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It's high school reunion season


Inspiration for Overthinkers

June 24 · Issue #34 · View online

Tackling stress and anxiety, one experiment at a time.

“Michele, that’s it! We can go to the reunion and just pretend to be successful. I mean, who’s gonna know? They’re in Tucson. We’re here."—Romy and Michele’s High School Reunion

Dear BVs,
Two weeks ago, I boarded a plane in San Francisco in the morning and landed that night in Boston on my way to my high school reunion in Western Massachusetts. Not knowing what to expect from a 25th-year reunion, I tried to go in with an open mind.
Am I still this same person?
Am I still this same person?
In the weeks leading up to the event, I dreamt of what it would feel like to walk into my dorm (I went to a boarding school and I loved it). Everything was nearly exactly as I remembered! Including the people. Sure, there had been marriages and divorces, babies born and families formed, but at heart, many of us were very similar to our high school selves.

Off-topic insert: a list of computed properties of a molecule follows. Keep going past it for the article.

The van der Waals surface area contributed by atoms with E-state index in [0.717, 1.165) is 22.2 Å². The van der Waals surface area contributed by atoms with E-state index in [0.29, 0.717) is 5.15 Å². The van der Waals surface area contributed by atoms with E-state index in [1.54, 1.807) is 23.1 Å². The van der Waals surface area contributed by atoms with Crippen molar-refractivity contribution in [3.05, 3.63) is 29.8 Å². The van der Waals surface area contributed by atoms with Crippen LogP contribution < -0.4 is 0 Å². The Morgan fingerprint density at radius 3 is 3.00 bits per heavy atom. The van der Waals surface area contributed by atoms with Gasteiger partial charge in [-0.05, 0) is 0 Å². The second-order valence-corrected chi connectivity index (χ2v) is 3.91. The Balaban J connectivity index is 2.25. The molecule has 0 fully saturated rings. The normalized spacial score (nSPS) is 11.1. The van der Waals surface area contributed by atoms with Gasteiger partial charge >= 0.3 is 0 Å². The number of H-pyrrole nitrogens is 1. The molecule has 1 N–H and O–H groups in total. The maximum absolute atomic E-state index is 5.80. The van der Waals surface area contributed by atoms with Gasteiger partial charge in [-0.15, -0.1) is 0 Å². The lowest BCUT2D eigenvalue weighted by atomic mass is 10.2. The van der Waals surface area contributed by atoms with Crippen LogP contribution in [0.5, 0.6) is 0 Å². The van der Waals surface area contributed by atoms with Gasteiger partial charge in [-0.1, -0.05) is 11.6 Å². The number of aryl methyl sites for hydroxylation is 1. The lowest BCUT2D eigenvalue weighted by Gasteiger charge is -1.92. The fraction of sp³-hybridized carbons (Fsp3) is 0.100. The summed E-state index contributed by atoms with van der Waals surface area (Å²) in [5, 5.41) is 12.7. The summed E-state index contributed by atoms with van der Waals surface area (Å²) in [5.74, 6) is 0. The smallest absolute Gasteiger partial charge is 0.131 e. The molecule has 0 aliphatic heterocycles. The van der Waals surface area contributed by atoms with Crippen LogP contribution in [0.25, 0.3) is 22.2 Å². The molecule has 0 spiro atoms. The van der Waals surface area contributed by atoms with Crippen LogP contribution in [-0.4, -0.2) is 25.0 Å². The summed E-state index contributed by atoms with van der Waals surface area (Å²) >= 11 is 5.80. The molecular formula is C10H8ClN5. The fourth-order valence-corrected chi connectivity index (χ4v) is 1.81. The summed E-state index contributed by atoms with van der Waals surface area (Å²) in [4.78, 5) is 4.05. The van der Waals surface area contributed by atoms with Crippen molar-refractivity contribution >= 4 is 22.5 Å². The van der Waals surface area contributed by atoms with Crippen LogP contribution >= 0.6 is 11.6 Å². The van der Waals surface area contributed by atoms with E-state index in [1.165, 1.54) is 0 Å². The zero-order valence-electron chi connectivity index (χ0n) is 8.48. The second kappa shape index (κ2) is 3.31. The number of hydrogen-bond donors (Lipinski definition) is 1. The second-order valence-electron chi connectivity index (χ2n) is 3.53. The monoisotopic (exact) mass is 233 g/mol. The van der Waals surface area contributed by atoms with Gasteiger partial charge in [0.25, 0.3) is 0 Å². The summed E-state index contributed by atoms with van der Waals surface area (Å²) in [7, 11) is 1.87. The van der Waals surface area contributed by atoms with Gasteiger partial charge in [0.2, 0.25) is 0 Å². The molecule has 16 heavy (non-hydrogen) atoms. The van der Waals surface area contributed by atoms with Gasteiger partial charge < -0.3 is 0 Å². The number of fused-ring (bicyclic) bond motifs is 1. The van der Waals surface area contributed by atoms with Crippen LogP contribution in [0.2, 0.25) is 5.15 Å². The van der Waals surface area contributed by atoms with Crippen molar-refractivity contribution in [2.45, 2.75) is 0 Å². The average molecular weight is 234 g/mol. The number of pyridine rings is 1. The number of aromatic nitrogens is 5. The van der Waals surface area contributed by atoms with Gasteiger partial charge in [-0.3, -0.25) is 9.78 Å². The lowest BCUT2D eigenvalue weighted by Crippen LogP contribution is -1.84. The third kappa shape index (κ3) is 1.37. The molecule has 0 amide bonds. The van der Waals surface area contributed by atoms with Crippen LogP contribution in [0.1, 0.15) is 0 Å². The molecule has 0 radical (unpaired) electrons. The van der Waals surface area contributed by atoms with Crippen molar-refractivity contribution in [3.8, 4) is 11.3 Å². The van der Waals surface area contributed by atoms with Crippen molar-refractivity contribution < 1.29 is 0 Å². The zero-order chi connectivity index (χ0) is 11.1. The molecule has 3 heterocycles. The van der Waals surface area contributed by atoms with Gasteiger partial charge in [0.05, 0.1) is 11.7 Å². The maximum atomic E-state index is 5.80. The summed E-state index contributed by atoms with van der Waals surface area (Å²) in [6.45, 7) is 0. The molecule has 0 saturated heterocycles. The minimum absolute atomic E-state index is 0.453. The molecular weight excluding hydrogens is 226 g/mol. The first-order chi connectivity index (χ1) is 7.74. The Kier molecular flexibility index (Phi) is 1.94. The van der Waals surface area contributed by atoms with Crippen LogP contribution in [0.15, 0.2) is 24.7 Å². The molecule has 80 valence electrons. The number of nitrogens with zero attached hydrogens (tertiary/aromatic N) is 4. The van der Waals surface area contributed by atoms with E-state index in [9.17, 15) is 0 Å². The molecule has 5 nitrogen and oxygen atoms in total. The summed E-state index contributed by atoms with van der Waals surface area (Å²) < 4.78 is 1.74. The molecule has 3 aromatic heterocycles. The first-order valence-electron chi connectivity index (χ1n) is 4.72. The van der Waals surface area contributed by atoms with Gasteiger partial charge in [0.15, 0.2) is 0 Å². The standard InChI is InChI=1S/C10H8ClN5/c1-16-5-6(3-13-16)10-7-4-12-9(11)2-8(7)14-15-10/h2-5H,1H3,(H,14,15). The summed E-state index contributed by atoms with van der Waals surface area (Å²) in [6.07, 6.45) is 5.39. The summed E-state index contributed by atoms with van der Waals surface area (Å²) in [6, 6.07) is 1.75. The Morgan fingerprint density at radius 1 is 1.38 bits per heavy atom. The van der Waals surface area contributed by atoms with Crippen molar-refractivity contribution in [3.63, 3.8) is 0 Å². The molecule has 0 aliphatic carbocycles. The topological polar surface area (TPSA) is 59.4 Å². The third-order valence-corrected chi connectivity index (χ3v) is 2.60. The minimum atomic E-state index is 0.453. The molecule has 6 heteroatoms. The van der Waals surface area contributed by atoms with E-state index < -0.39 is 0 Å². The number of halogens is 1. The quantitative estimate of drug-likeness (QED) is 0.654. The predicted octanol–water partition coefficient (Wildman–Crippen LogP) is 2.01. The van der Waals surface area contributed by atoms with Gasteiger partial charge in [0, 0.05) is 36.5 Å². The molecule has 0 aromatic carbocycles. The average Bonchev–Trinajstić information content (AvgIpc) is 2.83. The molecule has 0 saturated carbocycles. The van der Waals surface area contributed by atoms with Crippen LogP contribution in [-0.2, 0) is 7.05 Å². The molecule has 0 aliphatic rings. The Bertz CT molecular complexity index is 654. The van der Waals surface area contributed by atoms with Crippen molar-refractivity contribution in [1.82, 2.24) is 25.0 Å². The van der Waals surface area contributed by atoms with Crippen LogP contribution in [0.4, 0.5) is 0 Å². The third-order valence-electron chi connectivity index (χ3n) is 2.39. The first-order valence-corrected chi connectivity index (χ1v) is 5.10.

Not SO different.
Not SO different.
At one point, though, a good friend from the past asked, “Is everything OK between us?” I said yes, but I had a sinking feeling in my stomach. “Why wouldn’t it be?” 
She went on to explain that when she visited me in college I acted very strangely, telling her I was miserable and that she needed to go stay somewhere else. I said to her, “I need to spend the weekend in bed.” She left, and we were never in close contact again.
I didn’t remember any of it. 
I knew that this friend and I hadn’t seen each other in the intervening years, but I attributed it to time and space, not my mental health problems. Looking back at it, it was now easier to see what had really happened.
I’m lucky I got the chance to give my old friend a hug and explain to her that it really was me and not her. I told her about the creation of Beautiful Voyager.  She said, “This all makes sense now.”
My high school reunion experience has me rethinking the loss of other friends over the years. What role did mental health play in these lost relationships? Did I shut other people away without knowing it?
I’m thankful I got a chance to make things right. I hope you get the same chance. Let’s support each other as we get stronger every day.
Love Meredith, Class of '93
Love Meredith, Class of '93
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